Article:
Cost reduction, a traditional rationale for outsourcing and offshoring, is a short-term strategy, as most competitors copy the strategy. Resource-based scholars explain outsourcing and offshoring as resulting from the organization focusing on its core competencies and externalizing non-core activities (Quinn and Hilmer, 1994; Farrell, 2004, 2005; Holcomb and Hitt, 2007). This perspective follows the resource-based argument that organizations should concentrate their limited resources and effort on activities and processes that create competence advantages (Barney, 1991). Offshoring holds significant strategic benefits apart from cost reductions (Bartell, 1998, Cooke et al., 2005, Corbett, 1996, Insinga and Werle, 2000, Kakabadse and Kakabadse, 2005, Leavy, 2004, Maltz and Sauter, 1995and Quinn and Hilmer, 1994).
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The resource-based view (Barney, 1991; Penrose, 1959; Vivek, et al., 2008) explains the second rationale of offshoring. From the resource-based view, the availability of highly qualified personnel and resource capabilities at offshore locations drives offshoring (Lewin & Peeters, 2006). Knowledge-seeking and efficiency-seeking are the two most important reasons for international sourcing in information-intensive industries (Roza et al., 2011; Nachum & Zaheer, 2005). The resources (personnel and technologies) organization pursue through offshoring enable organizations to go beyond performing existing activities in a cheaper way to performing them in a more efficient way. In this view, offshoring is a strategy to search at distanced locations (e.g. Lewin & Peeters, 2006; Westhead, Wright, & Ucbasaran, 2001) for the resources needed by an organization to maintain and improve its competitive position. That will relatively lead to better long-term competitive positioning (Quélin and Duhamel, 2003 and Quinn and Hilmer, 1994) and long-term performance (Dou & Sarkis, 2010). Therefore, we assume that executing offshoring as a competitive strategy influences the relationship between the degree of offshoring and firm performance in the long-term.
In addition, to the first two theoretical explanations for offshoring strategies: cost-reduction and the efficiency-enhancement (Jensen & Pedersen, 2012; Contractor et al., 2010; Mudambi 2008; McCann and Mudambi 2005; Monczka et al., 2005; Irving et al., 2003), there is a recent growth rational for offshoring. Duo & Sarkis (2010), Lewin, Massini & Peeters (2009), Hutzschenreuter et al.,(2007), Lewin & Couto (2007) and Lewin & Peeters, (2006) argue that organizations offshore as a part of their growth strategy in order to become global, to improve their efficiency of business processes, to increase the speed to market as well as to accommodate to the growth in volume of transactions. Indeed, services providers are often becoming less satisfied with their low-cost provider position and attempt to move up the value chain by redesigning their products and service offerings (Jensen & Pedersen, 2012; Dossani and Kenney, 2007).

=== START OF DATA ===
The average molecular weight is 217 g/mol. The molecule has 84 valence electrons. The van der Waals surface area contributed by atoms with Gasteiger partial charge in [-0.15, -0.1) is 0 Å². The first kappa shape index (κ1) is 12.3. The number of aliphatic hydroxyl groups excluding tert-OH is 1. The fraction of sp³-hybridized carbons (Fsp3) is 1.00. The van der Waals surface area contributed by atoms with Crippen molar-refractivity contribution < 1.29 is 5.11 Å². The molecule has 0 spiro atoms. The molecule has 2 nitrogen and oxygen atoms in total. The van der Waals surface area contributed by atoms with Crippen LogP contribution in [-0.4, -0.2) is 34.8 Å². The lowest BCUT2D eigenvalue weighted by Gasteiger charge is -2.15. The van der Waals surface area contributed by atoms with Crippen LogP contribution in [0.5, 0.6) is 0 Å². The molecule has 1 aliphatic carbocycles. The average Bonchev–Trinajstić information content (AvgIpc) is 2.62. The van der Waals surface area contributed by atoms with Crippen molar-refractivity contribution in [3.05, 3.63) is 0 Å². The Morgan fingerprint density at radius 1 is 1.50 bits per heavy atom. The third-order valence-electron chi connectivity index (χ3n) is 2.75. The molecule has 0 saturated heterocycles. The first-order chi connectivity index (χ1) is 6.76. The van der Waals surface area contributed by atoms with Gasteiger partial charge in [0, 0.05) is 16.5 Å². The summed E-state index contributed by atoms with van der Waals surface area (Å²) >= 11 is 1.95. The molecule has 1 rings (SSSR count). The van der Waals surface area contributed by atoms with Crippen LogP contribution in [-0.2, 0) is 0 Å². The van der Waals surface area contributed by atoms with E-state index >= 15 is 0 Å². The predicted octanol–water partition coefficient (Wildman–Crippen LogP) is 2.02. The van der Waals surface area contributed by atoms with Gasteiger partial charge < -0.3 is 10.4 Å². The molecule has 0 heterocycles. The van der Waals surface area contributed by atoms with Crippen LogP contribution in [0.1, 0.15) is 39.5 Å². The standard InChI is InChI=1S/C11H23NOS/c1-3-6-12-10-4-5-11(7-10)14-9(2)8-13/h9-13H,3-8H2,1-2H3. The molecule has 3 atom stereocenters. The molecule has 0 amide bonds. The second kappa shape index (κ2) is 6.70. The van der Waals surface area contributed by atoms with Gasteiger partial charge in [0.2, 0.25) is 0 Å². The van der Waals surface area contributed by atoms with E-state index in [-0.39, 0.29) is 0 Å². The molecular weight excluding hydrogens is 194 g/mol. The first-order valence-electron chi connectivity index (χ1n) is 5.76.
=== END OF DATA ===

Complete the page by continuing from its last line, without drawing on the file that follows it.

Entrepreneurship theories of growth (Schumpeter, 1934; Baumol, 1993; Fiet, 2001; Phan, 2004) provide a third explanation for moving beyond cost-reduction to the growth strategic choice (Baden-Fuller & Stopford, 1994; Mosakowski, 2002). Entrepreneurship is about identifying new opportunities and developing the resources needed to pursue these opportunities (Arthurs & Busenitz, 2006). Geographic expansion is one strategy for organizations to grow (Barringer & Greening, 1998), which might be realized through an offshoring strategy. In line with Roza et, al. (2011) and McDougall & Oviatt, (2000) and Oviatt & McDougall, (2005b) we argue that entrepreneurship growth theories provide another dimension of offshoring strategies. Therefore, we assume that executing offshoring as a growth strategy influence the relationship between the degree of offshoring and firm performance in the long-term.